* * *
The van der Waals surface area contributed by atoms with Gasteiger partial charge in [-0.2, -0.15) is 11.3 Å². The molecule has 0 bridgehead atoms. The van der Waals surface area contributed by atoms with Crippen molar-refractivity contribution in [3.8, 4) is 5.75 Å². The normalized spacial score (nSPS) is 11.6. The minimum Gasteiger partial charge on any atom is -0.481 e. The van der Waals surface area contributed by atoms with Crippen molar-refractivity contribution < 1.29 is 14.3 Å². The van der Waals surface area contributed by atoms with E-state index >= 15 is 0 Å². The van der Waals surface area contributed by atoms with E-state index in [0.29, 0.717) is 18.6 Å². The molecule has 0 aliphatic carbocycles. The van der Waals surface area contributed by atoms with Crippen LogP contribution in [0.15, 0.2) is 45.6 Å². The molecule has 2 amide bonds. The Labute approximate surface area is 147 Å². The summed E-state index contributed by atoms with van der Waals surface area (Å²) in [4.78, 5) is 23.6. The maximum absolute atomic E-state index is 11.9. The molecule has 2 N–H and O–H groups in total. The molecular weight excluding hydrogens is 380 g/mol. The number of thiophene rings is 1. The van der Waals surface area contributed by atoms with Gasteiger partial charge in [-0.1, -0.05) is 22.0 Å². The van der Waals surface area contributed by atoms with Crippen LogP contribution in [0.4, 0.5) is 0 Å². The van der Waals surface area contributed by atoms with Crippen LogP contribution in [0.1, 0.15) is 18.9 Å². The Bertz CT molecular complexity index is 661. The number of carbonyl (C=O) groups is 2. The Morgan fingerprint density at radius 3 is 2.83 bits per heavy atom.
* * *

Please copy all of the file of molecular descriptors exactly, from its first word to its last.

The van der Waals surface area contributed by atoms with Gasteiger partial charge in [-0.2, -0.15) is 11.3 Å². The molecule has 0 bridgehead atoms. The van der Waals surface area contributed by atoms with Crippen molar-refractivity contribution in [3.8, 4) is 5.75 Å². The normalized spacial score (nSPS) is 11.6. The minimum Gasteiger partial charge on any atom is -0.481 e. The van der Waals surface area contributed by atoms with Crippen molar-refractivity contribution < 1.29 is 14.3 Å². The van der Waals surface area contributed by atoms with E-state index >= 15 is 0 Å². The van der Waals surface area contributed by atoms with E-state index in [0.29, 0.717) is 18.6 Å². The molecule has 0 aliphatic carbocycles. The van der Waals surface area contributed by atoms with Crippen LogP contribution in [0.15, 0.2) is 45.6 Å². The molecule has 2 amide bonds. The Labute approximate surface area is 147 Å². The summed E-state index contributed by atoms with van der Waals surface area (Å²) in [4.78, 5) is 23.6. The maximum absolute atomic E-state index is 11.9. The molecule has 2 N–H and O–H groups in total. The molecular weight excluding hydrogens is 380 g/mol. The number of thiophene rings is 1. The van der Waals surface area contributed by atoms with Gasteiger partial charge in [-0.1, -0.05) is 22.0 Å². The van der Waals surface area contributed by atoms with Crippen LogP contribution in [0.4, 0.5) is 0 Å². The van der Waals surface area contributed by atoms with Crippen LogP contribution in [0.1, 0.15) is 18.9 Å². The Bertz CT molecular complexity index is 661. The number of carbonyl (C=O) groups is 2. The Morgan fingerprint density at radius 3 is 2.83 bits per heavy atom.